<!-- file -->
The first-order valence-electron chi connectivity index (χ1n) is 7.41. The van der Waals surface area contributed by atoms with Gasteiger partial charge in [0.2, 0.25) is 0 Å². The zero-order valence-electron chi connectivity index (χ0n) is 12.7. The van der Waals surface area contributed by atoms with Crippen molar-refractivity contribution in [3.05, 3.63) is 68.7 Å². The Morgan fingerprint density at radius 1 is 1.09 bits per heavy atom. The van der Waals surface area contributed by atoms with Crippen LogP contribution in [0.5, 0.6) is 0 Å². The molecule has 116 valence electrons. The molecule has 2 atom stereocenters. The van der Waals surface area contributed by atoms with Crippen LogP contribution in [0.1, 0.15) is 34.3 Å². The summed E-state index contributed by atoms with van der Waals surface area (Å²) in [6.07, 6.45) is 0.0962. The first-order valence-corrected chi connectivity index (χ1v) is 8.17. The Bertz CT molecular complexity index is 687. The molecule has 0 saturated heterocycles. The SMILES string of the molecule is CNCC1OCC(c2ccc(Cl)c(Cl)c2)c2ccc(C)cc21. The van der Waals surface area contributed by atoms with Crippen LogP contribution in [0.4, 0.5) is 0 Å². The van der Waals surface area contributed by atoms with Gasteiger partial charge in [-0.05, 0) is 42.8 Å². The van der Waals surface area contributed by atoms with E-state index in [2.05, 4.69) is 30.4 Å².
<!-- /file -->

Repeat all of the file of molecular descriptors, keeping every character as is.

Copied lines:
The first-order valence-electron chi connectivity index (χ1n) is 7.41. The van der Waals surface area contributed by atoms with Gasteiger partial charge in [0.2, 0.25) is 0 Å². The zero-order valence-electron chi connectivity index (χ0n) is 12.7. The van der Waals surface area contributed by atoms with Crippen molar-refractivity contribution in [3.05, 3.63) is 68.7 Å². The Morgan fingerprint density at radius 1 is 1.09 bits per heavy atom. The van der Waals surface area contributed by atoms with Crippen LogP contribution in [0.5, 0.6) is 0 Å². The molecule has 116 valence electrons. The molecule has 2 atom stereocenters. The van der Waals surface area contributed by atoms with Crippen LogP contribution in [0.1, 0.15) is 34.3 Å². The summed E-state index contributed by atoms with van der Waals surface area (Å²) in [6.07, 6.45) is 0.0962. The first-order valence-corrected chi connectivity index (χ1v) is 8.17. The Bertz CT molecular complexity index is 687. The molecule has 0 saturated heterocycles. The SMILES string of the molecule is CNCC1OCC(c2ccc(Cl)c(Cl)c2)c2ccc(C)cc21. The van der Waals surface area contributed by atoms with Crippen LogP contribution in [0.4, 0.5) is 0 Å². The van der Waals surface area contributed by atoms with Gasteiger partial charge in [-0.05, 0) is 42.8 Å². The van der Waals surface area contributed by atoms with E-state index in [2.05, 4.69) is 30.4 Å².